Daily Alta California/July 22, 1872
Our Correspondent Calls Upon a Friend of His Ilk—A Reminiscence of Artemus Ward— Shocking Disrespect of the British Mind to the British Throne—Our Correspondent’s Remarkable Discoveries of Facts, and his no less Remarkable Inferences from Them—A Pestilence on the Stocks— The Farm Laborer Takes a Look Round.
London, June 25th
EDITORS ALTA: I went yesterday to call upon a journalist, who is nevertheless a friend. You have no idea how difficult it is in London to see an editor, and how easy it is to be presented to the Queen. I was confronted at the door by a single-headed Cerberus (his one head was white enough for three, however) whom I asked, with an air of lofty dignity, if Mr. Quill were good enough to be in. Mr. Quill was good enough but Mr. Q. did not see any one except by previous appointment. Would I leave my card? I wouldn’t; I would stay by it; would Cerberus be so kind as to take it up? Cerberus looked pained; such a proposition was an innovation, and therefore a distress. He growled out something about “the regular thing,” and shoving toward me a “full deck” of printed forms, sought to escape. I transfixed him with a frown, seized his hand, put my card in the palm of it, closed his dirty fingers upon it, and thundered “Be off!”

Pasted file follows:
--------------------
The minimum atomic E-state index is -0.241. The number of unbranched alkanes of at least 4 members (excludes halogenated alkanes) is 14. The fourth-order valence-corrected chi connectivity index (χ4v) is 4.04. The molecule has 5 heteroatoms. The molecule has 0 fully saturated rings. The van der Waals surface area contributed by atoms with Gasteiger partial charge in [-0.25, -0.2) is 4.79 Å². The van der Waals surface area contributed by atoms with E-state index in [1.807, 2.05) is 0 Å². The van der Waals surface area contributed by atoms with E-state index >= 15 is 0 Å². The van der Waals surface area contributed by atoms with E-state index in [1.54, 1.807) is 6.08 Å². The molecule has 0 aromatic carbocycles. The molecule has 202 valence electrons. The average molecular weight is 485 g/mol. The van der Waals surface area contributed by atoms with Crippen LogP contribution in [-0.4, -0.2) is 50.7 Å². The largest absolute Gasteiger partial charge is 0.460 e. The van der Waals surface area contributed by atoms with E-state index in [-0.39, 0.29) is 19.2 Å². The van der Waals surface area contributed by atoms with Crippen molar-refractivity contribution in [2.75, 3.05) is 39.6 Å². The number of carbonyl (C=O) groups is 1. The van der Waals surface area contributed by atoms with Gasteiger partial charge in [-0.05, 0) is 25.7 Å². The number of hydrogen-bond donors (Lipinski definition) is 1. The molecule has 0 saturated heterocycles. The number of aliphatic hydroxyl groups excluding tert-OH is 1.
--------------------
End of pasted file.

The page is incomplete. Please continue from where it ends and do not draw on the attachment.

There was a weary half-hour of waiting; then Cerberus sneaked in and whined:
“You’ll find these ’ere is best hadapted to callin’ purposes, sir. Ve keeps ’em for that.”